As with many aspects of credit and credit repair, this issue is a bit of a mystery.
Here's the scenario:
You have an account that has gone bad. Call it a Chase Credit Card. Because life happens, you find that you were unable to keep up with the payments on this card and eventually, it is 'charged off' by chase, which means they are closing the account, even though there is an unpaid balance.
Then, as time goes by, we get back on our feet, which ALWAYS happens because we don't give up. You receive one of these in the mail:
It is a 1099-c Cancellation of Debt, which I am just now noticing that the form is spelled 'From', but I didn't take this image, I just got it off the internet. (nice going internet)
Anyways, so you received this form and typically have to pay taxes on the 'cancelled debt', because it is recorded as income from Chase to you. I have my issues with this concept, because I would think there would need to be a judgment awarded proving the debt is valid before this happens, but that's a different story.
So, you pay taxes on this debt. What happens next? How does it report on the credit report??
One would think, since it is a 'Cancellation of Debt', that in fact there would not be a balance on the credit report. It does not seem right that you would receive a form from the credit stating they are cancelling the debt, that you would pay taxes on it, and yet it can still report on your credit??
Well, no one really knows. There have been several cases brought before the courts asking this very question.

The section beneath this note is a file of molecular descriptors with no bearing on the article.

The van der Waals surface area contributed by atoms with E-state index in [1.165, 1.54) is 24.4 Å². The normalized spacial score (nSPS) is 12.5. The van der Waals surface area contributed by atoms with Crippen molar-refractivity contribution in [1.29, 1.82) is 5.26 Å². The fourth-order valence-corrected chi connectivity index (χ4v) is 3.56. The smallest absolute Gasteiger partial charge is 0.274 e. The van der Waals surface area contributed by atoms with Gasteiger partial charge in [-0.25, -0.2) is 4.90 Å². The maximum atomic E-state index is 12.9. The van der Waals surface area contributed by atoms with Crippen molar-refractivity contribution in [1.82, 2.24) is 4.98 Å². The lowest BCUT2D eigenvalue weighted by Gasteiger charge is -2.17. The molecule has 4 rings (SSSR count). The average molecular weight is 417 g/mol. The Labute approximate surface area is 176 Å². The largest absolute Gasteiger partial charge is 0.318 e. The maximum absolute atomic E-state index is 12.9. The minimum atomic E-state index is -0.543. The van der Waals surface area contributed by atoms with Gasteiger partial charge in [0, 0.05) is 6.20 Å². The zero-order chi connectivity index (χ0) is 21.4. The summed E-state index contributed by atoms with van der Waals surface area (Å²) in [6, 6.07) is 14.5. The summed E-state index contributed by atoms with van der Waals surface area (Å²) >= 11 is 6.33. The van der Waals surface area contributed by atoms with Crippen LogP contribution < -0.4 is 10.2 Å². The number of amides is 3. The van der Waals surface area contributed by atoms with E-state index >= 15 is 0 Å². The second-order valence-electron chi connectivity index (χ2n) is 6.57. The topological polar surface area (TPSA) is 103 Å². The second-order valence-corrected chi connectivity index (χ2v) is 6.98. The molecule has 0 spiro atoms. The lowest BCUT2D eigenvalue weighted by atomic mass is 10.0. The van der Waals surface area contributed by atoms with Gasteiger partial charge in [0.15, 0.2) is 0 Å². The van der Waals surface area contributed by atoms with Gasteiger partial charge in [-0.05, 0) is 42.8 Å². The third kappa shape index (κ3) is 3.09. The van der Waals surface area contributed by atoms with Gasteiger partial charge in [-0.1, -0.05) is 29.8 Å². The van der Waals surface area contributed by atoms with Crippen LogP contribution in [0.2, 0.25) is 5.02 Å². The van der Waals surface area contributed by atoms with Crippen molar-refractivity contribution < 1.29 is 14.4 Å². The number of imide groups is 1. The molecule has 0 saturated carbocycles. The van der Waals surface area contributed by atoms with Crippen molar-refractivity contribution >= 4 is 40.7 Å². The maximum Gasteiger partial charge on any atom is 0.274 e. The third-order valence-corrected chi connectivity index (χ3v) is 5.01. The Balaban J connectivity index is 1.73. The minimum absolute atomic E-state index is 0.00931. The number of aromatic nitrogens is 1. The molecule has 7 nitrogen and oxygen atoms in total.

The IRS has made statements explaining to some degree that even though you paid taxes and the debt is cancelled: " In Information Letter 2005-0207,
the IRS explained: "The Internal Revenue Service does not view a Form 1099-C as an admission by the creditor that it has discharged the debt and can no longer pursue collection.""
Additionally, there have been several cases brought with mixed results and can be reviewed here, which is a great summary on the question:
Summary of 1099-c
So, clear as mud right?
Well my friends, this is the nature of our business. There is very little black and white, and a great deal of gray.
The Credit World and the laws that protect consumers and govern the bureaus and creditors are still being fleshed out.
Remember friends, it was not so long ago that Credit Reports actually were not available to consumers. They were 'little black books' that were shared between creditors only. It wasn't until the government realized the reports were wrought with errors that consumers had more rights in terms of reviewing and correcting those errors.
I wish this was a more clear article for you. The unfortunate part of being in a changing industry is that well, things change.
Ed-Jack Dvorak is National Affiliate Liaison at Credit Dr., a national credit restoration company. He works with clients and creditors to improve credit profiles.